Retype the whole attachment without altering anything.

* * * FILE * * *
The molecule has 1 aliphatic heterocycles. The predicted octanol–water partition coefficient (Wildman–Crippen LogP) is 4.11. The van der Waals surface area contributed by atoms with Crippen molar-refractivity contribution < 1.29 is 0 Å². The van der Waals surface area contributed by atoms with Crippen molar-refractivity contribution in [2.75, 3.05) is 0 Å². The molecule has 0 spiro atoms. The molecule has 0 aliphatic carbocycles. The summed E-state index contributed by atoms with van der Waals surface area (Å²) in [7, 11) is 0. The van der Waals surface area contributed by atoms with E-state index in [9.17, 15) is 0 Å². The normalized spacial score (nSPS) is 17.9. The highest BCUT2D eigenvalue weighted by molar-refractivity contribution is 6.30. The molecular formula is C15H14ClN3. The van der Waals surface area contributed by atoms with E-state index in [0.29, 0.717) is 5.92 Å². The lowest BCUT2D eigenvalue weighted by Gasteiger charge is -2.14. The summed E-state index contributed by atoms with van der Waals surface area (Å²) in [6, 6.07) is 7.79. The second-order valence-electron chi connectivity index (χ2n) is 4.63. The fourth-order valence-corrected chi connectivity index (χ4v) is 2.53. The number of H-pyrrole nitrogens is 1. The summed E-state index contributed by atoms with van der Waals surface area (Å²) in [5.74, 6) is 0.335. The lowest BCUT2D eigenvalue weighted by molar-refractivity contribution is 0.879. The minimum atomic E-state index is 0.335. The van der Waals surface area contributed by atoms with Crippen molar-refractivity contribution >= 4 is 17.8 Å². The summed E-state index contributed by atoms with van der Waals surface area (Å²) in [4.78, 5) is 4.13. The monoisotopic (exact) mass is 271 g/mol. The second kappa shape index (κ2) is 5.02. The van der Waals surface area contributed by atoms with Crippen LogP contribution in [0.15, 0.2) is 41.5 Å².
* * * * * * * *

The molecule has 1 aliphatic heterocycles. The predicted octanol–water partition coefficient (Wildman–Crippen LogP) is 4.11. The van der Waals surface area contributed by atoms with Crippen molar-refractivity contribution < 1.29 is 0 Å². The van der Waals surface area contributed by atoms with Crippen molar-refractivity contribution in [2.75, 3.05) is 0 Å². The molecule has 0 spiro atoms. The molecule has 0 aliphatic carbocycles. The summed E-state index contributed by atoms with van der Waals surface area (Å²) in [7, 11) is 0. The van der Waals surface area contributed by atoms with E-state index in [9.17, 15) is 0 Å². The normalized spacial score (nSPS) is 17.9. The highest BCUT2D eigenvalue weighted by molar-refractivity contribution is 6.30. The molecular formula is C15H14ClN3. The van der Waals surface area contributed by atoms with E-state index in [0.29, 0.717) is 5.92 Å². The lowest BCUT2D eigenvalue weighted by Gasteiger charge is -2.14. The summed E-state index contributed by atoms with van der Waals surface area (Å²) in [6, 6.07) is 7.79. The second-order valence-electron chi connectivity index (χ2n) is 4.63. The fourth-order valence-corrected chi connectivity index (χ4v) is 2.53. The number of H-pyrrole nitrogens is 1. The summed E-state index contributed by atoms with van der Waals surface area (Å²) in [5.74, 6) is 0.335. The lowest BCUT2D eigenvalue weighted by molar-refractivity contribution is 0.879. The minimum atomic E-state index is 0.335. The van der Waals surface area contributed by atoms with Crippen molar-refractivity contribution >= 4 is 17.8 Å². The summed E-state index contributed by atoms with van der Waals surface area (Å²) in [4.78, 5) is 4.13. The monoisotopic (exact) mass is 271 g/mol. The second kappa shape index (κ2) is 5.02. The van der Waals surface area contributed by atoms with Crippen LogP contribution in [0.15, 0.2) is 41.5 Å².